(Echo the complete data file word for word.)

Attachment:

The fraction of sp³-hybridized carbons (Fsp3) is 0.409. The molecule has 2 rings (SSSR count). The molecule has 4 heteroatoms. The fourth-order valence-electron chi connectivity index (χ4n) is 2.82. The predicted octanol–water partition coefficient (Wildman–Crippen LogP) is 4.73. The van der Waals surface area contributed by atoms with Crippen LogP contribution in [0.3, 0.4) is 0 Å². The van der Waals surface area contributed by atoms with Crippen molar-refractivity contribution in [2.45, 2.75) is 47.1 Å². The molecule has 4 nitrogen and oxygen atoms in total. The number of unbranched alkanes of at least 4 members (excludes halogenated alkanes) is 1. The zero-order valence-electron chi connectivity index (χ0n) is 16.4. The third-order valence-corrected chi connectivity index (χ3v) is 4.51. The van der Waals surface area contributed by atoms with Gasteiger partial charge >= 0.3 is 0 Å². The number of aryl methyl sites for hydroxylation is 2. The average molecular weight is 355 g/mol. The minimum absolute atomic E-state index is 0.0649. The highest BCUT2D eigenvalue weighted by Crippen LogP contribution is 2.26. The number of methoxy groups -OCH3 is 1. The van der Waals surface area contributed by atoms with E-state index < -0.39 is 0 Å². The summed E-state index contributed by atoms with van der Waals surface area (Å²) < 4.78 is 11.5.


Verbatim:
The fraction of sp³-hybridized carbons (Fsp3) is 0.409. The molecule has 2 rings (SSSR count). The molecule has 4 heteroatoms. The fourth-order valence-electron chi connectivity index (χ4n) is 2.82. The predicted octanol–water partition coefficient (Wildman–Crippen LogP) is 4.73. The van der Waals surface area contributed by atoms with Crippen LogP contribution in [0.3, 0.4) is 0 Å². The van der Waals surface area contributed by atoms with Crippen molar-refractivity contribution in [2.45, 2.75) is 47.1 Å². The molecule has 4 nitrogen and oxygen atoms in total. The number of unbranched alkanes of at least 4 members (excludes halogenated alkanes) is 1. The zero-order valence-electron chi connectivity index (χ0n) is 16.4. The third-order valence-corrected chi connectivity index (χ3v) is 4.51. The van der Waals surface area contributed by atoms with Gasteiger partial charge >= 0.3 is 0 Å². The number of aryl methyl sites for hydroxylation is 2. The average molecular weight is 355 g/mol. The minimum absolute atomic E-state index is 0.0649. The highest BCUT2D eigenvalue weighted by Crippen LogP contribution is 2.26. The number of methoxy groups -OCH3 is 1. The van der Waals surface area contributed by atoms with E-state index < -0.39 is 0 Å². The summed E-state index contributed by atoms with van der Waals surface area (Å²) < 4.78 is 11.5.